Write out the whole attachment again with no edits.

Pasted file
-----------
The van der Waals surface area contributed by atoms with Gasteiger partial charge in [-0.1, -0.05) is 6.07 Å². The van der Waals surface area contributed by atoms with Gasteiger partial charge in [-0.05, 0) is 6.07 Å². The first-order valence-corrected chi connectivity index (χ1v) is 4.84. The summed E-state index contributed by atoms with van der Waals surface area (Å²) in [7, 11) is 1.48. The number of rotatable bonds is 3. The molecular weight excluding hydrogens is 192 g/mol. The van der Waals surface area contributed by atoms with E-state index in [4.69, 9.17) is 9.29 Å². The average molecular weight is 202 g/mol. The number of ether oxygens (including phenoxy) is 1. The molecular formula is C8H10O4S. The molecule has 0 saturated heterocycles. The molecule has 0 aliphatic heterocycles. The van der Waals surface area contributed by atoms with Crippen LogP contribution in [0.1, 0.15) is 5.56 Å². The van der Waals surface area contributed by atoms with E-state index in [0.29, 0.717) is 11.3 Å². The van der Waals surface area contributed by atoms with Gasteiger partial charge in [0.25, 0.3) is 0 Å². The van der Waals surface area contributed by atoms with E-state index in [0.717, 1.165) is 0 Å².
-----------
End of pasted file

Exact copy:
The van der Waals surface area contributed by atoms with Gasteiger partial charge in [-0.1, -0.05) is 6.07 Å². The van der Waals surface area contributed by atoms with Gasteiger partial charge in [-0.05, 0) is 6.07 Å². The first-order valence-corrected chi connectivity index (χ1v) is 4.84. The summed E-state index contributed by atoms with van der Waals surface area (Å²) in [7, 11) is 1.48. The number of rotatable bonds is 3. The molecular weight excluding hydrogens is 192 g/mol. The van der Waals surface area contributed by atoms with E-state index in [4.69, 9.17) is 9.29 Å². The average molecular weight is 202 g/mol. The number of ether oxygens (including phenoxy) is 1. The molecular formula is C8H10O4S. The molecule has 0 saturated heterocycles. The molecule has 0 aliphatic heterocycles. The van der Waals surface area contributed by atoms with Crippen LogP contribution in [0.1, 0.15) is 5.56 Å². The van der Waals surface area contributed by atoms with E-state index in [0.29, 0.717) is 11.3 Å². The van der Waals surface area contributed by atoms with Gasteiger partial charge in [0.25, 0.3) is 0 Å². The van der Waals surface area contributed by atoms with E-state index in [0.717, 1.165) is 0 Å².